Persistently high blood pressure is a common problem and is called hypertension. This means high pressure inside the arteries. High blood pressure can be called “the silent killer,” as it slowly and insidiously damages the walls of the blood vessels as well as internal organs. The organs most vulnerable to damage are the heart, brain and kidneys. Unfortunately many people underestimate the damage that high blood pressure can cause; for example they have an aversion to taking their medication, forget to take their medication, or never get their blood pressure checked, thus aren’t aware of the problem.
There are two types of hypertension
Essential hypertension is the most common type and refers to high blood pressure with no significant underlying specific cause. In most cases the cause is insulin resistance.
Secondary hypertension refers to high blood pressure being a result of another condition, for example kidney disease.
How is blood pressure measured?
Normal blood pressure should be less than 140/90, but it is normal that your blood pressure increases with age. Blood pressure readings will change given one’s age, exercise status and whether you are standing or sitting. Your health care practitioner will measure your blood pressure using a blood pressure cuff placed on your upper arm. If a BP reading is high, many doctors will measure it on both arms and also in the sitting and standing position.
Systolic blood pressure – systolic pressure is the top number of your measurement and represents the maximum pressure in the arteries when the heart contracts and pumps blood out into the arteries.
Diastolic blood pressure – diastolic pressure is the bottom number of your measurement and represents the minimum pressure in the arteries between contractions when the heart relaxes to fill with blood.
What causes high blood pressure?
Most cases of high blood pressure are caused by hardening and/or blockage of the arteries, increased tension in the muscular walls of the arteries, and increased fluid volume in the arteries. These diseased blood vessels become narrowed and inflexible, and thus the heart must exert more pressure to pump the blood through the blood vessels. Hardened blood vessels are less elastic and do not dilate properly which increases the pressure inside them.
Other possible causes may include; kidney disease and stress/anxiety which can cause an imbalance in the autonomic nervous system via excess production of adrenalin. There may be a family history of high blood pressure, or diabetes or insulin resistance. Blood pressure most commonly occurs during middle age and is more common in overweight people.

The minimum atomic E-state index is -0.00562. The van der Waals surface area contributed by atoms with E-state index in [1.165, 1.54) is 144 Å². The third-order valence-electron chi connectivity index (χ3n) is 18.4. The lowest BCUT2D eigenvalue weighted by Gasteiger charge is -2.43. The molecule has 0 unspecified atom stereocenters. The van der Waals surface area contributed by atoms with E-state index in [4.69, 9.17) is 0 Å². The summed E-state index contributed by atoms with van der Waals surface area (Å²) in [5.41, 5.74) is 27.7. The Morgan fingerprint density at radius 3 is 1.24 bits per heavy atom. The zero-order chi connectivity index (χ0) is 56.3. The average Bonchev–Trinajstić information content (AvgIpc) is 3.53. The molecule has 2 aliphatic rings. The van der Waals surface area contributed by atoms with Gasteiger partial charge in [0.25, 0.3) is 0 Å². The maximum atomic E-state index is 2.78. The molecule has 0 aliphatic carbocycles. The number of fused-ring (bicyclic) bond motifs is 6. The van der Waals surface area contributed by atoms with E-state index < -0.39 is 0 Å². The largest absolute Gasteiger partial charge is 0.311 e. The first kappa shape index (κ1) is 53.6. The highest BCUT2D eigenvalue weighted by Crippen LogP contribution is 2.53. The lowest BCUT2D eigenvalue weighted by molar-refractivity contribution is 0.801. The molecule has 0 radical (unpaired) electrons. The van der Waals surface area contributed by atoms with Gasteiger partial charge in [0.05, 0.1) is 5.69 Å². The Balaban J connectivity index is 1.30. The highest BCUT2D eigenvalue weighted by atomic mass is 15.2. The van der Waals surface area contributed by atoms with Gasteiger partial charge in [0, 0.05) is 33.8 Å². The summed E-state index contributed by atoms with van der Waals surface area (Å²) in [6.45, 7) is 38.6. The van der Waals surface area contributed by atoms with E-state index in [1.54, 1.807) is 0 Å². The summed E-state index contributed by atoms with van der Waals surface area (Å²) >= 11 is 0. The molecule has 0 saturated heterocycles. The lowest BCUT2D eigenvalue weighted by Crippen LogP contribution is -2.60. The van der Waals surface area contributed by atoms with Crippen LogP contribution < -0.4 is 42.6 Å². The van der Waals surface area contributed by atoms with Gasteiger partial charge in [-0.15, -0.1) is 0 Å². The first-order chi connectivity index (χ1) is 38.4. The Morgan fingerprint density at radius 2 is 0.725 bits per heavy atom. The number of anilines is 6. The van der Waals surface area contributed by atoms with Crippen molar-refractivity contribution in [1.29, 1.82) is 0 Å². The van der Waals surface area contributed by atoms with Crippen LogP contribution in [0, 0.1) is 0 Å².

Symptoms of high blood pressure
It is important to have your blood pressure checked regularly, as elevated blood pressure often does not produce any symptoms. Possible symptoms of high blood pressure include:
Ringing in the ears
Cramps in the legs
Shortness of breath
Possible complications of persistent high blood pressure
Elevated blood pressure can be extremely dangerous and if poorly controlled results in an increased risk of –
It is very sad that many patients with high blood pressure are unaware of the dangers of their condition.
ACE inhibitors are commonly prescribed for high blood pressure
The name stands for Angiotensin Converting Enzyme inhibitors. They are prescribed to people with high blood pressure, and often given to diabetics who only have mildly elevated blood pressure, in an effort to protect their kidneys from harm. (High blood sugar and high blood pressure can both damage the kidneys). New research published in the medical journal called PLOS One has shown these drugs themselves may actually harm the kidneys.
Data from the UK has shown a clear association between the increase in prescriptions for ACE inhibitors and the increase in hospital admissions for acute kidney injury. The researchers estimate that one in seven cases of acute kidney injury could be due to increased prescription of these drugs. Please do not discontinue taking medication without your doctor’s approval. Ask your doctor for a blood test to check your kidney function, and do this every six months. There are alternative blood pressure drugs if you are concerned about your kidneys.
Natural therapies can be used alongside blood pressure medication in most cases, but please check with your doctor.
Natural therapies can reduce high blood pressure and those recommended are –
Magnesium relaxes the smooth muscle in the artery walls and this is highly beneficial, as it opens up the arteries, improving blood flow to organs. Magnesium can also reduce spasm of the coronary arteries. Foods high in magnesium include green leafy vegetables, nuts, seeds and muscle meat.
A low carbohydrate diet
This should include regular protein, fat and vegetables – this will reduce insulin levels, which in turn reduces high blood pressure. Of course a low carb diet is also the best way to lose weight, especially from the abdomen.
For an easy and very effective low carb eating plan see the book – I Can’t Lose Weight and I don’t know why. It is effective for people with a fatty liver, high blood glucose, elevated insulin & insulin resistance, abdominal weight gain, blood lipid problems and cravings for carbohydrates.
Essential Fatty Acids (EFAs)
EFAs help to lower blood pressure as well as cholesterol– good sources include, oily fish, grass fed meat and omega 3 eggs.
Garlic, red onions, ginger and citrus bioflavonoids.
Stress management and adequate sleep
Your diet may be very good but if you’re stressed and not sleeping enough, you can have high blood pressure, insulin resistance and suffer with a much higher risk of serious health problems.
Having an efficient heart and lungs means blood pressure will be lower during the day and night. Having more muscle on your body will reduce the risk of insulin resistance. Exercise is also really good for your head, helping with stress management.